The machine that orchestrates this plasma-on-plasma violence is something of a monster, 23 meters long and 11 meters wide, studded with dials and gauges and overgrown with steel piping and thick loose hanks of black spaghetti cable. Officially known as C-2U, it’s almost farcically complicated–it looks less like a fusion reactor than it does like a Hollywood fantasy of a fusion reactor. It sits inside a gigantic warehouse section of Tri Alpha’s Orange County office building surrounded by racks of computers that control it and more racks of computers that process the vast amounts of information that pour out of it–it has over 10,000 engineer control points that monitor the health of the machine, plus over 1,000 physics diagnostic channels pumping out experimental data. For every five millionths of a second it operates it generates about a gigabyte of data.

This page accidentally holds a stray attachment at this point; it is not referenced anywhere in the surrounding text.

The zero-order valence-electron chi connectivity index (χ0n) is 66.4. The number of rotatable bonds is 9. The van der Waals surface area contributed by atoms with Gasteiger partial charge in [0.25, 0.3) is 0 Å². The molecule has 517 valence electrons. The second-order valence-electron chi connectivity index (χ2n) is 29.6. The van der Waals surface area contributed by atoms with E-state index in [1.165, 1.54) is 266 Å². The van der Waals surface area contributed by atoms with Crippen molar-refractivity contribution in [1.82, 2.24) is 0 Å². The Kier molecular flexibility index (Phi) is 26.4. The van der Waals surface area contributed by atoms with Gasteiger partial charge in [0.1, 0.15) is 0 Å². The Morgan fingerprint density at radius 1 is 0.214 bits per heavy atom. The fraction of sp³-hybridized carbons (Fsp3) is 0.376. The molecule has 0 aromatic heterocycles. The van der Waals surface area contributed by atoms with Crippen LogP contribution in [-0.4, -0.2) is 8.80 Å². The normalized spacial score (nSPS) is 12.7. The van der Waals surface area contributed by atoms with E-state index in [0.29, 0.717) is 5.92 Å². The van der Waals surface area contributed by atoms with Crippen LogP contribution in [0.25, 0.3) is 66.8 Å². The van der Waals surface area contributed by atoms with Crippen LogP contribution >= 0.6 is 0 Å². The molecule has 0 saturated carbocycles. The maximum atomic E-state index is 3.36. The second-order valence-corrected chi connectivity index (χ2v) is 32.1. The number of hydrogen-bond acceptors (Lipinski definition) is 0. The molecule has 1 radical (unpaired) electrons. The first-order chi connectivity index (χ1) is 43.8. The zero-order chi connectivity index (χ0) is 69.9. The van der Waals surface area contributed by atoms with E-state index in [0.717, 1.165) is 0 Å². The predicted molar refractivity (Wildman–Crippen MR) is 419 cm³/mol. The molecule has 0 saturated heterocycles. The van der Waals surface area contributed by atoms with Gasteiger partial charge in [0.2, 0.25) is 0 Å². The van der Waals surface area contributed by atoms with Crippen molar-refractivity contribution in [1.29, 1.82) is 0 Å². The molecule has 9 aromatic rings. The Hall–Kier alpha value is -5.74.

In August, Tri Alpha announced that its machine had generated some very interesting data. So far the company’s primary focus has been on the long-enough problem, rather than the hot-enough part; stabilizing the plasma is generally considered the tougher piece in this two-piece puzzle. Now Binderbauer believes that they’ve done it: in June the reactor proved able to hold its plasma stable for 5 milliseconds.
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